Nadezhdin’s statement, made during a carefully orchestrated talk show, seemed to indicate growing doubts in some circles of the Russian government about the future of the operation in Ukraine and could be part of efforts to encourage potential policy shifts.

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The Ukrainian blitz and the Kremlin’s failure to react quickly has enraged Russian nationalist commentators and military bloggers, who rebuked the Defense Ministry army for failing to foresee and fend off the counter-offensive.

Igor Strelkov, a Russian officer who led Moscow-backed forces in the early months of the separatist conflict in eastern Ukraine after the 2014 eruption, labeled Russian military officials “idiots” for underestimating Kiev.

Strelkov pointed out that a significant Russian force is blunting Ukrainian attacks in the south of the country in late August and early September. But he said the number of troops in the Kharkov region was woefully insufficient to handle a counter-offensive.

“It turned out that the enemy is capable of simultaneously launching large-scale offensives on several fronts, including those where we had only a thin array of outposts in one echelon with even tactical reserves missing,” Strelkov said.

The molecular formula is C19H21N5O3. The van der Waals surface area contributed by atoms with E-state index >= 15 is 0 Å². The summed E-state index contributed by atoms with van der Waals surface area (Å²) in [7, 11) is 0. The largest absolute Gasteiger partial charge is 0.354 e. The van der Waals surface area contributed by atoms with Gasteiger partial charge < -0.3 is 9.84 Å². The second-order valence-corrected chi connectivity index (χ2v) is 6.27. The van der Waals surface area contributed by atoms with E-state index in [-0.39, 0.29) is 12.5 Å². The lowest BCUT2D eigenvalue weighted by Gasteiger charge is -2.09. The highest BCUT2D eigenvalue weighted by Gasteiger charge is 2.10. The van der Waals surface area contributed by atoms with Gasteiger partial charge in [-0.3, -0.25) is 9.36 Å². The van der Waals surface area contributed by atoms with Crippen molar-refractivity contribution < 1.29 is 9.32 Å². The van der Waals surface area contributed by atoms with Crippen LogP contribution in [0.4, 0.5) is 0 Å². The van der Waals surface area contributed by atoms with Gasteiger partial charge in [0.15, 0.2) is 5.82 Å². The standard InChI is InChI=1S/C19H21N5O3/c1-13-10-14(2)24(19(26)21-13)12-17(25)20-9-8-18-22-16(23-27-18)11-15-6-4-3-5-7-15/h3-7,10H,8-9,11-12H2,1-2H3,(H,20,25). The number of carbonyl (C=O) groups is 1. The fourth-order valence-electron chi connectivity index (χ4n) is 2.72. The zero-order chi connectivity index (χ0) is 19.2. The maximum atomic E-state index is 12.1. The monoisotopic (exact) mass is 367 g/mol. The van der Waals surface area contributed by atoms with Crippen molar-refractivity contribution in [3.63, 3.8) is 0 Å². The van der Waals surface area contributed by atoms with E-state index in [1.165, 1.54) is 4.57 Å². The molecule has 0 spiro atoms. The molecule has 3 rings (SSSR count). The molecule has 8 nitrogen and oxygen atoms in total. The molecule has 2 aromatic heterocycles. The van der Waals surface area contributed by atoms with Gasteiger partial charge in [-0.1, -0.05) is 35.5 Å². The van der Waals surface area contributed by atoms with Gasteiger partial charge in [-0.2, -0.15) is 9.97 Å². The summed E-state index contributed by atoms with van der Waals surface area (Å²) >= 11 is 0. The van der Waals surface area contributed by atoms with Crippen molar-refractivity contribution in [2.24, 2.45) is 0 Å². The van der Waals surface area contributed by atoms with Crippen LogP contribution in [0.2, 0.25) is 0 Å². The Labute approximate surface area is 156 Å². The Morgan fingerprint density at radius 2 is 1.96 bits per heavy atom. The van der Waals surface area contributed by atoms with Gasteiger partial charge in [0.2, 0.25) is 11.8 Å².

He warned that Ukraine could launch another offensive in the Donetsk region south of Mariupol. The city on the Sea of ​​Azov fell in May after nearly three months of fierce fighting, giving Russia a long-coveted land corridor from the border to the Crimean peninsula that Moscow annexed in 2014.

“With the initiative, strong fighting spirit and powerful groups of attack forces, the enemy is unlikely to give our forces time to regroup,” Strelkov said, noting that Ukraine will try to take advantage of the few weeks of good weather remaining before the autumn rains are going to rain. make maneuvering more difficult.